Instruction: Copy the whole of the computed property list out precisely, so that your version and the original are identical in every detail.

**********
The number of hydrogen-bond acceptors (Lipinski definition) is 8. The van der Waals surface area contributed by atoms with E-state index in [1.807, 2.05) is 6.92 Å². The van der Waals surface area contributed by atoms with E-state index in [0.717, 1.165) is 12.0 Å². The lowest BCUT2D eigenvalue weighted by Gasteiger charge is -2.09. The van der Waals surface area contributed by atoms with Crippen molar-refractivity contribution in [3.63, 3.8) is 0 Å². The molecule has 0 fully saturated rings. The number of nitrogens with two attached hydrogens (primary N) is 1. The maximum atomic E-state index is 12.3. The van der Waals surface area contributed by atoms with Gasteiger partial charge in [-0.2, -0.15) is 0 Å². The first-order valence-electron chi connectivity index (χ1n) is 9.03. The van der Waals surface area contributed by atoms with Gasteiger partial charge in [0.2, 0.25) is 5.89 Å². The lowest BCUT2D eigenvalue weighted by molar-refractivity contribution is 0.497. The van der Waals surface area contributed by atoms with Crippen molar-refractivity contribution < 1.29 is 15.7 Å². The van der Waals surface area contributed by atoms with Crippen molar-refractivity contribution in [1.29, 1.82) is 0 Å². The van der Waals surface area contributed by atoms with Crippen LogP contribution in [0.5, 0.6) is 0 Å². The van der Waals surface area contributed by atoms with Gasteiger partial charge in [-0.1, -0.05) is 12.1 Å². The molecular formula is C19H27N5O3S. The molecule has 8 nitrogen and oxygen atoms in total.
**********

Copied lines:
The number of hydrogen-bond acceptors (Lipinski definition) is 8. The van der Waals surface area contributed by atoms with E-state index in [1.807, 2.05) is 6.92 Å². The van der Waals surface area contributed by atoms with E-state index in [0.717, 1.165) is 12.0 Å². The lowest BCUT2D eigenvalue weighted by Gasteiger charge is -2.09. The van der Waals surface area contributed by atoms with Crippen molar-refractivity contribution in [3.63, 3.8) is 0 Å². The molecule has 0 fully saturated rings. The number of nitrogens with two attached hydrogens (primary N) is 1. The maximum atomic E-state index is 12.3. The van der Waals surface area contributed by atoms with Gasteiger partial charge in [-0.2, -0.15) is 0 Å². The first-order valence-electron chi connectivity index (χ1n) is 9.03. The van der Waals surface area contributed by atoms with Gasteiger partial charge in [0.2, 0.25) is 5.89 Å². The lowest BCUT2D eigenvalue weighted by molar-refractivity contribution is 0.497. The van der Waals surface area contributed by atoms with Crippen molar-refractivity contribution < 1.29 is 15.7 Å². The van der Waals surface area contributed by atoms with Crippen molar-refractivity contribution in [1.29, 1.82) is 0 Å². The van der Waals surface area contributed by atoms with Crippen LogP contribution in [0.5, 0.6) is 0 Å². The van der Waals surface area contributed by atoms with Gasteiger partial charge in [-0.1, -0.05) is 12.1 Å². The molecular formula is C19H27N5O3S. The molecule has 8 nitrogen and oxygen atoms in total.